Increased Long-Term Profitability

As most telehealth telemedicine practices are less established than traditional offices, they may not bring in enough patients to keep the finances rolling to see a profitable profit margin in the beginning. Transcription services can help reduce initial costs. The telemedicine practice won’t need to hire additional staff or pay staff extra hours to get transcription work done. The affordability of a telehealth telemedicine transcription service will save telemedicine practices money and give them a better chance of getting their feet off the ground. 

Only the Highest Quality Transcription

Physicians are tired, especially after a long day of patient appointments. They might not be focused enough to provide transcription of quality they would normally be able to do. However, a transcription service focuses solely on the outcome of a file. An American transcription service will decipher any unclear words, slang, and of course, the most complex medical language, and flag anything they aren’t sure of or is a discrepancy. 

How Medical Transcription Services Merge With Telemedicine

Telehealth telemedicine transcription services and telemedicine go hand in hand. Just like a traditional hospital or doctor’s office, transcription of documents is required daily for reports and record-keeping. As healthcare workers are busy as it is, transcription services alleviate the stress by taking over your transcription work. 

Here are some ways a telemedicine transcription service merges with telemedicine practices.

HIPAA Compliance and Security

Any company that a healthcare organization associates with must be HIPAA compliant. It is no different for outsourcing transcription work. Medical transcription services ensure patient privacy and protection by being HIPAA compliant. It’s vital that patient information does not get into the wrong hands or becomes an easy hack. 

telemedicine transcription

Check out our comprehensive HIPAA guide here

Health care organizations, vendors, policymakers, and providers can all agree on the many grey areas within telemedicine. One particular area requiring precise clarity is the legalities surrounding patient data confidentiality. HIPAA was created to keep everyone on the same page.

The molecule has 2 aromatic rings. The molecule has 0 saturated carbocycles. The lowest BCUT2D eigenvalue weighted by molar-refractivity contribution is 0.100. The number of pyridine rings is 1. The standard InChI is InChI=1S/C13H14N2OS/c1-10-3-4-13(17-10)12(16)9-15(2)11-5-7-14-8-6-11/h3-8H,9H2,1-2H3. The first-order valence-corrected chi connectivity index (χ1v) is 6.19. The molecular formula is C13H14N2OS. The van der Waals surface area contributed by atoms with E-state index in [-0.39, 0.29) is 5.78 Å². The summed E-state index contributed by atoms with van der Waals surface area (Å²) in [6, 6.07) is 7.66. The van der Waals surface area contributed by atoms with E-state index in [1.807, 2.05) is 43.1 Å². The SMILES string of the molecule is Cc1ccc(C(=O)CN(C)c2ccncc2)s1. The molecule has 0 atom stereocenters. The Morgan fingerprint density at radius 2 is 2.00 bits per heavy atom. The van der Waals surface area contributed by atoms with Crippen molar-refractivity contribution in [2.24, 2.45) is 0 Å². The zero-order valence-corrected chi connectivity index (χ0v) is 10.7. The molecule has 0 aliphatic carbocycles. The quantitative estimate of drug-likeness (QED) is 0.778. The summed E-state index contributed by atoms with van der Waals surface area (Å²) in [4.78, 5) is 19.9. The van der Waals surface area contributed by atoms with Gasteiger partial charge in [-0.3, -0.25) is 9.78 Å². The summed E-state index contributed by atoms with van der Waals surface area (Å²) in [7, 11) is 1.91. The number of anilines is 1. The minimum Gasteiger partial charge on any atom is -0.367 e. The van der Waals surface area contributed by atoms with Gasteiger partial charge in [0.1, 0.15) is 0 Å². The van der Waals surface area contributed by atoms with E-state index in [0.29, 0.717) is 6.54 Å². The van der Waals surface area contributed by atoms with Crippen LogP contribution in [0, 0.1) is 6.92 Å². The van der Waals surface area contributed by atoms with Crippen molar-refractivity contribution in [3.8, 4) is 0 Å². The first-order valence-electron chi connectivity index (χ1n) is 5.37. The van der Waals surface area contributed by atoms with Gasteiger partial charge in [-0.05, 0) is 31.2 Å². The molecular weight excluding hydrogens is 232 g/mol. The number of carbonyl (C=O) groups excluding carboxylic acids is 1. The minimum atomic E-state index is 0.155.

However, HIPAA does not yet apply to telemedicine. That’s why it’s crucial for the health care organization to partner with a HIPAA compliant company when outsourcing any kind of work, including transcription. At Transcription Outsourcing, we ensure all digital information received is safeguarded through following all HIPAA rules and policies. 

Consistent Record Keeping

Transcription companies use the same file format as the healthcare organization. This means files are easily transferable, opened on the same devices, and able to store digitally in an organized manner. Physicians can save and find all electronic data in the same place without hassle. 

Easy Integration With EMRs

Many health care organizations have adopted electronic health record (EHR) systems (Aka electronic medical records-EMRs) instead of paper records. EHRs are more natural to organize, pull up, and they don’t take up physical space. They also can’t be destroyed by a natural disaster like flood or fire. They are shareable, transmittable, can be saved, duplicated, uploaded, etc. They are uniquely reliable when a team of physicians all need access to the same patient’s data.

Audio recordings need to be transcribed to make an EHR. No matter how rough the recording is (fuzzy words, slang, or background noise), a good transcription service will provide excellent accuracy, so the files are professional and easy to read. Most transcription companies can even upload completed files into the correct portion of an electronic health records (EHR) system. This automated process saves time for busy physicians, making it a preferred method of file delivery using an HL7 interface.

Are you a telemedicine practice? Transcription Outsourcing has you covered. We are trained in medical language and have delivered exceptional transcription to the medical field since 2010. Visit our medical transcription page for information or contact us for additional questions.